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Posts Tagged ‘Eric Bates’

CJR Finds Its New EIC

LizSpaydTwitterProfilePicJoe Pompeo has the scoop on an important succession.

Liz Spayd (pictured), formerly at The Washington Post, is replacing Cyndi Stivers as editor-in-chief of the Columbia Journalism Review. Stivers left in the spring to become EIC of AOL.com. From Pompeo’s item:

“We’re very excited about Liz’s arrival and have high hopes that she will lead CJR into a new era of influence and digital adaptation,” Columbia Journalism School Dean Steve Coll, himself a Post veteran, wrote in a Thursday morning internal announcement obtained by Capital New York.

According to Pompeo’s previous reporting, Spayd beat out former Roling Stone executive editor Eric Bates. Read the rest of his item here.

[Photo courtesy: @spaydl]

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Rolling Stone Cuts Exec Editor Eric Bates

Rolling Stone has laid off Eric Bates, its executive editor and a member of its staff since 2003. Before his time at RS, Bates held top editorial sports at Mother Jones and Southern Exposure. 

“I’m going to be rooting for them [RS] and looking forward to whatever is next for me,” Bates told the New York Times.

In related news, Mark Neschis, corporate communications director for RS’ parent, Wenner Media, has been let go as well. Neschis had been with the company since 2005.

Jon Stewart Talks Daily Show Sausage-Making with Rolling Stone



Jon Stewart
recently sat down with Rolling Stone‘s Eric Bates to talk about his media consumption habits and how The Daily Show gets made four times a week.

Stewart’s take: “The best shows are made of the smallest moments. Donald Trump eating pizza with a fork, and making that into eight minutes of a completely overblown sanctimonious rant on the apostasy of eating pizza with a fork.”

Does Matt Taibbi’s Rolling Stone Piece on Michele Bachmann Qualify as Plagiarism?

According to Poynter, Matt Taibbi‘s  just-posted Rolling Stone piece on Michele Bachmann “borrowed liberally” from a 2006 City Pages cover story written by G.R. Anderson. City Pages writes that Abe Sauer at the Awl called Rolling Stone out in a “point-by-point comparison and got Rolling Stone executive editor Eric Bates to admit he had deleted several ‘according to City Pages’ references. Bates promised to add link backs into the electronic version of the story, which he did.”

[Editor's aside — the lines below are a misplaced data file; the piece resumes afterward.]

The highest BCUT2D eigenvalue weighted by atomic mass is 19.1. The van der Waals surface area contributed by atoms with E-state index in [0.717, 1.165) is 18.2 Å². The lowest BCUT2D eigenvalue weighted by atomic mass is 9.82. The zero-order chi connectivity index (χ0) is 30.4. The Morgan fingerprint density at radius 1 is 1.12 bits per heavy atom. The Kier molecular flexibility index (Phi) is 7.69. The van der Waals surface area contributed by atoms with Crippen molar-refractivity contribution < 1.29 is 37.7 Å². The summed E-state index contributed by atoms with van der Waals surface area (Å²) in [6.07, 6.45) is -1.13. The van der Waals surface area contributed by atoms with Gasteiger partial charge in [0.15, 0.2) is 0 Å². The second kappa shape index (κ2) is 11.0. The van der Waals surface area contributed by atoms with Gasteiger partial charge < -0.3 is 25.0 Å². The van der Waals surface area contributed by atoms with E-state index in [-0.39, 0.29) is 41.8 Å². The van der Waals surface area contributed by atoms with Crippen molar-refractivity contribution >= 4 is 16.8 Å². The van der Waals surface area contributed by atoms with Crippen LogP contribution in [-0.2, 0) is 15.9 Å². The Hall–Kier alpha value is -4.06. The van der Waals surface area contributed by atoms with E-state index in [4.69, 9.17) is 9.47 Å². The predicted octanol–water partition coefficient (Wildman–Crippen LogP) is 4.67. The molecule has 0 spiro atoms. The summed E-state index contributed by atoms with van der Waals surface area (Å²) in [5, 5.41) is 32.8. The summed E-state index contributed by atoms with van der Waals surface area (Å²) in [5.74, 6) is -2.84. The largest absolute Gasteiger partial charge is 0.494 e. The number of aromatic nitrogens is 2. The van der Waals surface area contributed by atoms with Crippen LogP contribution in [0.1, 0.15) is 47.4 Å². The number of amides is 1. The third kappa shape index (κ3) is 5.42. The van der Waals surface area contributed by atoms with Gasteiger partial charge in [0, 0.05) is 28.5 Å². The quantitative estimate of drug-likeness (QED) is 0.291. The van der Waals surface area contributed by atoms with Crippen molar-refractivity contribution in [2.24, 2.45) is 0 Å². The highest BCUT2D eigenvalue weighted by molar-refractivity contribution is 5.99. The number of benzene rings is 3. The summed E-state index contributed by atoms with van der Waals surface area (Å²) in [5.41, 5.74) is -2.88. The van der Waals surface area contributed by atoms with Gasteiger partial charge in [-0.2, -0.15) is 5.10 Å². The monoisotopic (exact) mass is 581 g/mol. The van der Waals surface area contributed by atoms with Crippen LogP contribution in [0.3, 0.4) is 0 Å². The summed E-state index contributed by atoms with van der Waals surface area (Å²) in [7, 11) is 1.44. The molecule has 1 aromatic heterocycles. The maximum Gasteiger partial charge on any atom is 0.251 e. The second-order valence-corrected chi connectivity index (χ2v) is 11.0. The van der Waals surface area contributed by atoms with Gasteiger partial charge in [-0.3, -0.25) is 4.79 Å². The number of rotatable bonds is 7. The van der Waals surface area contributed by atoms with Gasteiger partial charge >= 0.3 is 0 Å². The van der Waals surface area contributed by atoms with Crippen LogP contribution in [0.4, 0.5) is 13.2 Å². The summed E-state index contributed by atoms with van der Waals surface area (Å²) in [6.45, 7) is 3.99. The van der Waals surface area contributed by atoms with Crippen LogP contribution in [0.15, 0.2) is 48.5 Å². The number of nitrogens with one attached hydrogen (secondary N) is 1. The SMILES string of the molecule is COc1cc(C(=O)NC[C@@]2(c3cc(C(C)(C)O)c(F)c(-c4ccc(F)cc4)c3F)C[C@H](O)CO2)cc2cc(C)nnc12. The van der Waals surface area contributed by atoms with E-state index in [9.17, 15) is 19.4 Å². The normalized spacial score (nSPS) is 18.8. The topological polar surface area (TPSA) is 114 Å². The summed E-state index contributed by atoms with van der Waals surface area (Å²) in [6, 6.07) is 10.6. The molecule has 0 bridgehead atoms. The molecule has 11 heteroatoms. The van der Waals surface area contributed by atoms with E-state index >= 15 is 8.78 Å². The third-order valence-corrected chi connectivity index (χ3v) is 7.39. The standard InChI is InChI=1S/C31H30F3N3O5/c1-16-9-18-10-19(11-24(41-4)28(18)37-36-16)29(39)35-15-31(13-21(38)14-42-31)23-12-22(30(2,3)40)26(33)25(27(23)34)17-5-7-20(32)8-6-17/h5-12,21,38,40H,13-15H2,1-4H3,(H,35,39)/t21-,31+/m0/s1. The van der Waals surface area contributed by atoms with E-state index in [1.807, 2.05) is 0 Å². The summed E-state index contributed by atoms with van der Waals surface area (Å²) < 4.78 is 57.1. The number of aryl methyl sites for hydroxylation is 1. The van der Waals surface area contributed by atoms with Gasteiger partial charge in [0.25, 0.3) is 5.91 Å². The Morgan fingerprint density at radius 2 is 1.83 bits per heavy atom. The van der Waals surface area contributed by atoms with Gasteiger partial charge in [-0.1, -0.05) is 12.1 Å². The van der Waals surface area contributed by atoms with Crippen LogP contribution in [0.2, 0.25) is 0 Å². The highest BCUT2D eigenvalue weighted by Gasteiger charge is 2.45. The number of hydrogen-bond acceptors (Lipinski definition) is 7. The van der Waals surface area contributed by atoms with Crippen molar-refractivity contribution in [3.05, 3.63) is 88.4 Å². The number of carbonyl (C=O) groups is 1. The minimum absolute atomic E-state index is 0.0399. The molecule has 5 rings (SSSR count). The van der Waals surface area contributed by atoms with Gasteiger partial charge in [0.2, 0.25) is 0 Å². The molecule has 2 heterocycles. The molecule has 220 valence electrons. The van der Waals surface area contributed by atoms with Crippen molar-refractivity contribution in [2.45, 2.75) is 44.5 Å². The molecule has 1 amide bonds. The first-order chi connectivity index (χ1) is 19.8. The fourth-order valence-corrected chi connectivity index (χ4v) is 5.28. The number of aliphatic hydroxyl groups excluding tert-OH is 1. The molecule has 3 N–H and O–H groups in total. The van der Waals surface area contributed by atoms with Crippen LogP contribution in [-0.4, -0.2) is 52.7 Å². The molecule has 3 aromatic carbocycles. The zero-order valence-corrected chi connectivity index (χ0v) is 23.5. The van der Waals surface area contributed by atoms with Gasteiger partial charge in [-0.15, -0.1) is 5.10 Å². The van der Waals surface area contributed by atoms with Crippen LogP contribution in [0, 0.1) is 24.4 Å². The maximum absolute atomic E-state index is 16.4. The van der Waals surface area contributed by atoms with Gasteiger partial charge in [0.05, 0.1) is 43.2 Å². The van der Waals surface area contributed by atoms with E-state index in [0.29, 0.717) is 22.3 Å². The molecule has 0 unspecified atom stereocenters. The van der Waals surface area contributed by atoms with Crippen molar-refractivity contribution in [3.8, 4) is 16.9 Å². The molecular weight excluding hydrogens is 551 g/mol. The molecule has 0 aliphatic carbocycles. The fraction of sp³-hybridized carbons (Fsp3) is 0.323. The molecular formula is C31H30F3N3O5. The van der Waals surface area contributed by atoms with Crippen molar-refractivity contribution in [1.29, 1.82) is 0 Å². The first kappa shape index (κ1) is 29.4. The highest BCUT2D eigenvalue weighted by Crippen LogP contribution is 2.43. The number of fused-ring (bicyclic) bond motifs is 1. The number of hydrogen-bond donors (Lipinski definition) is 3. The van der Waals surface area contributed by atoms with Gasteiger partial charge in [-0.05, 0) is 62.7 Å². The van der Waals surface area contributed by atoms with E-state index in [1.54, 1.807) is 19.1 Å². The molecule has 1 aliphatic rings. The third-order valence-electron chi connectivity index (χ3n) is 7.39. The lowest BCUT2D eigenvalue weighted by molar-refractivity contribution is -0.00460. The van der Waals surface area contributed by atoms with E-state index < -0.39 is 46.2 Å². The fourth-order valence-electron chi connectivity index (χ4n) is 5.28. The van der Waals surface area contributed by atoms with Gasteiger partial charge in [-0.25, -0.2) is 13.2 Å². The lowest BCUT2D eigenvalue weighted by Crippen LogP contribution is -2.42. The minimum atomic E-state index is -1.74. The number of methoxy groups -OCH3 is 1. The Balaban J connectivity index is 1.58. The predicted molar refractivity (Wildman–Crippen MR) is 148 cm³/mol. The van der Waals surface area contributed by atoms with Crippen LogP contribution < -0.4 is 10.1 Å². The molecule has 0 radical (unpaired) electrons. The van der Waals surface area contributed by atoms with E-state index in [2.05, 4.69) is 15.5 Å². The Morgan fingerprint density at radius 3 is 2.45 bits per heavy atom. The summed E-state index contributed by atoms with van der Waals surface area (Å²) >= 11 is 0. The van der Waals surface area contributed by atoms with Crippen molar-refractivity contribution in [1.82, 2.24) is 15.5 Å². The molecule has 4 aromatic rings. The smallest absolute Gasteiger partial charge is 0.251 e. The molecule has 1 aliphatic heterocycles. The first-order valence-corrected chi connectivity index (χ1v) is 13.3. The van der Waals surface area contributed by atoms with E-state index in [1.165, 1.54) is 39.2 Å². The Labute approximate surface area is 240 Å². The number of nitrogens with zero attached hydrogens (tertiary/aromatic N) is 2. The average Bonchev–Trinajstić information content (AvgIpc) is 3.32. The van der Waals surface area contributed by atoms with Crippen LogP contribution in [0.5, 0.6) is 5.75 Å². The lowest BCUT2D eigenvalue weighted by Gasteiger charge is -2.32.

But Anderson, the original author of the story, wants an apology. “I would never want to get anybody fired,” Anderson told City Pages. “But I do want credit where credit is due.” Anderson is currently a journalism professor at the University of Minnesota J-School, and he did say that while he “would not consider what the Rolling Stone contained in it to be plagiarism. That is for other people to decide… [but] I do know that if a student handed in a story with that particular lack of sourcing, not only would I give it an ‘F,’ I would probably put that student on academic fraud.”

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Rolling Stone Stands By General McChrystal Story after Pentagon Inquiry

Michael Hastings‘ blockbuster story for Rolling Stone, The Runaway General,” which led to the abrupt, forced resignation of General Stanley McChrystal, was nominated for a National Magazine Award earlier this month.

Meanwhile, the Pentagon was launching an investigation of its own into the veracity of the claims made in the story. The New York Times reports that the inspector general’s report, released Monday, found no wrongdoing by the general or his aides, and moreover, challenged the accuracy of the Rolling Stone profile.

In turn, Rolling Stone and its executive editor Eric Bates maintained on Monday that the article was “accurate in every detail,” and actually questioned the Pentagon’s methods in a statement on the magazine’s website:

Much of the report, in fact, confirms our reporting, noting only that the Pentagon was unable to find witnesses “who acknowledged making or hearing the comments as reported.” This is not surprising, given that the civilian and military advisers questioned by the Pentagon knew that their careers were on the line if they admitted to making such comments.

After a story like “The Runaway General,” we’d be more surprised if the controversy wasn’t continuing on.